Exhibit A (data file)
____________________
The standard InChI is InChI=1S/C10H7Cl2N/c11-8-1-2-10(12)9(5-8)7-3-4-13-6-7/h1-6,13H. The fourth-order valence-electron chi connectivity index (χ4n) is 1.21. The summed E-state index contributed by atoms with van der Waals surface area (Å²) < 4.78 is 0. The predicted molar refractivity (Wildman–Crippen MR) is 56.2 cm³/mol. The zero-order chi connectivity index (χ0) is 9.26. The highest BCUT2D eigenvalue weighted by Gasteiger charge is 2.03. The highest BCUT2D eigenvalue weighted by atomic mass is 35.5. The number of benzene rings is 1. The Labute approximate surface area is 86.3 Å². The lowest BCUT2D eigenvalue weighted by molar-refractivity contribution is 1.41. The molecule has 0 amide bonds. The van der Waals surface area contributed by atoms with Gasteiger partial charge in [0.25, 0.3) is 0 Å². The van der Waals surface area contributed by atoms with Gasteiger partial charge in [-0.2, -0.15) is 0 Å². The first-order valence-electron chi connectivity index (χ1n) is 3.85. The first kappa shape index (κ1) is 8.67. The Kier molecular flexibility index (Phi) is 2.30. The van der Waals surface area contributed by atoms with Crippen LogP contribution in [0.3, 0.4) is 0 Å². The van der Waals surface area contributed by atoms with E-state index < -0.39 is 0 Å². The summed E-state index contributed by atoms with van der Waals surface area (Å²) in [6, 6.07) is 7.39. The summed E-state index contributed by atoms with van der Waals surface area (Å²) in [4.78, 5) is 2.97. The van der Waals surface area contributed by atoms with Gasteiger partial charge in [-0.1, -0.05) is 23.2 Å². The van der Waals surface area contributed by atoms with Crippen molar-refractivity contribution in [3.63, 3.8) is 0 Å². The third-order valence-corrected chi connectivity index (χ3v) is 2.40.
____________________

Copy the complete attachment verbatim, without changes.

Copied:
The standard InChI is InChI=1S/C10H7Cl2N/c11-8-1-2-10(12)9(5-8)7-3-4-13-6-7/h1-6,13H. The fourth-order valence-electron chi connectivity index (χ4n) is 1.21. The summed E-state index contributed by atoms with van der Waals surface area (Å²) < 4.78 is 0. The predicted molar refractivity (Wildman–Crippen MR) is 56.2 cm³/mol. The zero-order chi connectivity index (χ0) is 9.26. The highest BCUT2D eigenvalue weighted by Gasteiger charge is 2.03. The highest BCUT2D eigenvalue weighted by atomic mass is 35.5. The number of benzene rings is 1. The Labute approximate surface area is 86.3 Å². The lowest BCUT2D eigenvalue weighted by molar-refractivity contribution is 1.41. The molecule has 0 amide bonds. The van der Waals surface area contributed by atoms with Gasteiger partial charge in [0.25, 0.3) is 0 Å². The van der Waals surface area contributed by atoms with Gasteiger partial charge in [-0.2, -0.15) is 0 Å². The first-order valence-electron chi connectivity index (χ1n) is 3.85. The first kappa shape index (κ1) is 8.67. The Kier molecular flexibility index (Phi) is 2.30. The van der Waals surface area contributed by atoms with Crippen LogP contribution in [0.3, 0.4) is 0 Å². The van der Waals surface area contributed by atoms with E-state index < -0.39 is 0 Å². The summed E-state index contributed by atoms with van der Waals surface area (Å²) in [6, 6.07) is 7.39. The summed E-state index contributed by atoms with van der Waals surface area (Å²) in [4.78, 5) is 2.97. The van der Waals surface area contributed by atoms with Gasteiger partial charge in [-0.1, -0.05) is 23.2 Å². The van der Waals surface area contributed by atoms with Crippen molar-refractivity contribution in [3.63, 3.8) is 0 Å². The third-order valence-corrected chi connectivity index (χ3v) is 2.40.